Swedish fintech startups mostly are SME banking, Payments, and Neobanks. The population is 10 million, while the number of digital financial services users is potentially high due to socio-demographic parameters.
Lithuania is a relatively new member of such ratings with a relatively small population of 2.8 million people. However, its major fintech hub in Vilnius and over 170 fintech companies based in the country help Lithuania to strengthen its positions. The fintech market focus is Lending, Payments, and Banking.
Estonian fintech is known for Payments, Alternative Lending, and Personal Finance. A country that is even smaller than Lithuania in the population (1.3 million), is highly potent to become a large fintech hub with lots of accelerators and a favorable investment climate.
In the Asia Pacific region, India is named one of the world’s fastest-growing fintech markets by RBSA Advisors. In the second quarter of 2020, India gained $647 million in investment closing 30+ fintech deals. For the same period, China’s fintech investment reached $285 million. With a population of almost 1.4 billion, no wonder the country’s fintech industry is growing for the past 10 years with a focus on Payments, Lending, and Wealth Management.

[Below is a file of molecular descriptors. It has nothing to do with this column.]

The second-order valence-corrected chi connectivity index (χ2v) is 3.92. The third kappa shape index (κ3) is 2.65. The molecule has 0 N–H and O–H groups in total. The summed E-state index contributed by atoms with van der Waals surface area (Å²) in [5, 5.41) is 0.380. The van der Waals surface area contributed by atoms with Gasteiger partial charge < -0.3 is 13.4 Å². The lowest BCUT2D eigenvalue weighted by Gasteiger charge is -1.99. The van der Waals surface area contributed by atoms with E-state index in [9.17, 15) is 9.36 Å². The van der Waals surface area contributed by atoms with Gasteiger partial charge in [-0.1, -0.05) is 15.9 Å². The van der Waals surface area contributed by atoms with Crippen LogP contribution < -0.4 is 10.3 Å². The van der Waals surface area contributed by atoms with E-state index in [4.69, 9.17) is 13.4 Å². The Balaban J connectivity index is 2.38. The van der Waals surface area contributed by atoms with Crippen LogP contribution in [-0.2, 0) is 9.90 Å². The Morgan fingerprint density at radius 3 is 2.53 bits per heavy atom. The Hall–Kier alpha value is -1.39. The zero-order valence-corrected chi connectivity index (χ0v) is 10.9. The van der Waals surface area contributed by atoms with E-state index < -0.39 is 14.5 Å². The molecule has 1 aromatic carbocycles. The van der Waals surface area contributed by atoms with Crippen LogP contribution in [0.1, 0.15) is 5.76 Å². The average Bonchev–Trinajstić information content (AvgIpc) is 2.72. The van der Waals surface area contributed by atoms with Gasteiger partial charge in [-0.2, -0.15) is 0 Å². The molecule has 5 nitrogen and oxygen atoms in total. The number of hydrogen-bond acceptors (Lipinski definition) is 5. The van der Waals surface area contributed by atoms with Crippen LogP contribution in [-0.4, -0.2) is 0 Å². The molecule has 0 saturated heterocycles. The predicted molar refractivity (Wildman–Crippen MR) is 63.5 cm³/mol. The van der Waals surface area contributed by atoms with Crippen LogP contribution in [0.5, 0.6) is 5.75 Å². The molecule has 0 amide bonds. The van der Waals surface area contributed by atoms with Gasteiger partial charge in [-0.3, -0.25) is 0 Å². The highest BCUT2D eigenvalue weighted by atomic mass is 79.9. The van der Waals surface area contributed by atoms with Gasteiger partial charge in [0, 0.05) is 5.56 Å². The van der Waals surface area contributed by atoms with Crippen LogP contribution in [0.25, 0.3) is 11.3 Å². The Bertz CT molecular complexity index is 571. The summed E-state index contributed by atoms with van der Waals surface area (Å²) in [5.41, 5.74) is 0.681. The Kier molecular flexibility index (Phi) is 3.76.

As for Singapore’s fintech market: its key strengths are Insurtech, Payments, and Lending. Similar to the UK in Europe, Singapore is known in the Asia Pacific for 20+ fintech accelerators. The population is 5.8 million. Significant government investment, such as $735 million in 2019, and favorable tax policy make the country one of the regional fintech leaders.
Africa and the Middle East
The strongest fintech market growth is noticed in the Middle East and North Africa – it almost reached 40% there, while 21% growth is documented for sub-Saharan Africa. As for the developing countries and emerging fintech markets – such growth is predictable due to initially low levels. It indicates that more deals are likely to happen in developing countries with a high percentage of the unbanked or underbanked population, which provides a huge opportunity for rapid growth.
3 factors promoting the fintech sector growth
According to the World Bank research, there are certain conditions that create fertile ground for the fintech industry. They include:
- Top-notch technologies and tech adoption, which help fuel innovation in the industry (for example, AI, security technology, mobile technologies).
- The investment climate in the fintech hubs.
- The macroeconomic situation, pandemic, and other social changes, which have a negative impact on traditional financial services and, as a result, lead to the emergence of fintech startups.
The Bottom Line
Discussing the fintech growth, it is vital to understand its positive social impact: better affordability of financial services is extremely important for reducing poverty and promoting economic growth. Digital access to financial services reduces service costs, expands user outreach, and can help minimize the physical presence in banks and financial institutions to keep up the economic activity these days.